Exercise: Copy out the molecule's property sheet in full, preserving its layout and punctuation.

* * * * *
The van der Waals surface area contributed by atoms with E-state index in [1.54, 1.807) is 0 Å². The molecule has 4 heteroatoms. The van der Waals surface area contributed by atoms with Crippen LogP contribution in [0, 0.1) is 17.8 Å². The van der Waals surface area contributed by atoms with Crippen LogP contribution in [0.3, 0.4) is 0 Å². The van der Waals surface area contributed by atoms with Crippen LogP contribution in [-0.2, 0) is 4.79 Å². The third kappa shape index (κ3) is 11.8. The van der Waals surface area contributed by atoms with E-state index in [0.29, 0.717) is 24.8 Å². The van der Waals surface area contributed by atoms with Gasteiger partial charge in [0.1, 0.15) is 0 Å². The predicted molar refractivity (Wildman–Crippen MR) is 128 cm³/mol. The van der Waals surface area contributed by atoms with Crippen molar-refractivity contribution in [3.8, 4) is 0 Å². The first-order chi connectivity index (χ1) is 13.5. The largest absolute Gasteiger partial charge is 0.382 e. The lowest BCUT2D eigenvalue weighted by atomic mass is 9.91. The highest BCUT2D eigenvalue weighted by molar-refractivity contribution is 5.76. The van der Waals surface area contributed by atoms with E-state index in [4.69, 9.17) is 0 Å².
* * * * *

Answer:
The van der Waals surface area contributed by atoms with E-state index in [1.54, 1.807) is 0 Å². The molecule has 4 heteroatoms. The van der Waals surface area contributed by atoms with Crippen LogP contribution in [0, 0.1) is 17.8 Å². The van der Waals surface area contributed by atoms with Crippen LogP contribution in [0.3, 0.4) is 0 Å². The van der Waals surface area contributed by atoms with Crippen LogP contribution in [-0.2, 0) is 4.79 Å². The third kappa shape index (κ3) is 11.8. The van der Waals surface area contributed by atoms with E-state index in [0.29, 0.717) is 24.8 Å². The van der Waals surface area contributed by atoms with Gasteiger partial charge in [0.1, 0.15) is 0 Å². The predicted molar refractivity (Wildman–Crippen MR) is 128 cm³/mol. The van der Waals surface area contributed by atoms with Crippen molar-refractivity contribution in [3.8, 4) is 0 Å². The first-order chi connectivity index (χ1) is 13.5. The largest absolute Gasteiger partial charge is 0.382 e. The lowest BCUT2D eigenvalue weighted by atomic mass is 9.91. The highest BCUT2D eigenvalue weighted by molar-refractivity contribution is 5.76. The van der Waals surface area contributed by atoms with E-state index in [4.69, 9.17) is 0 Å².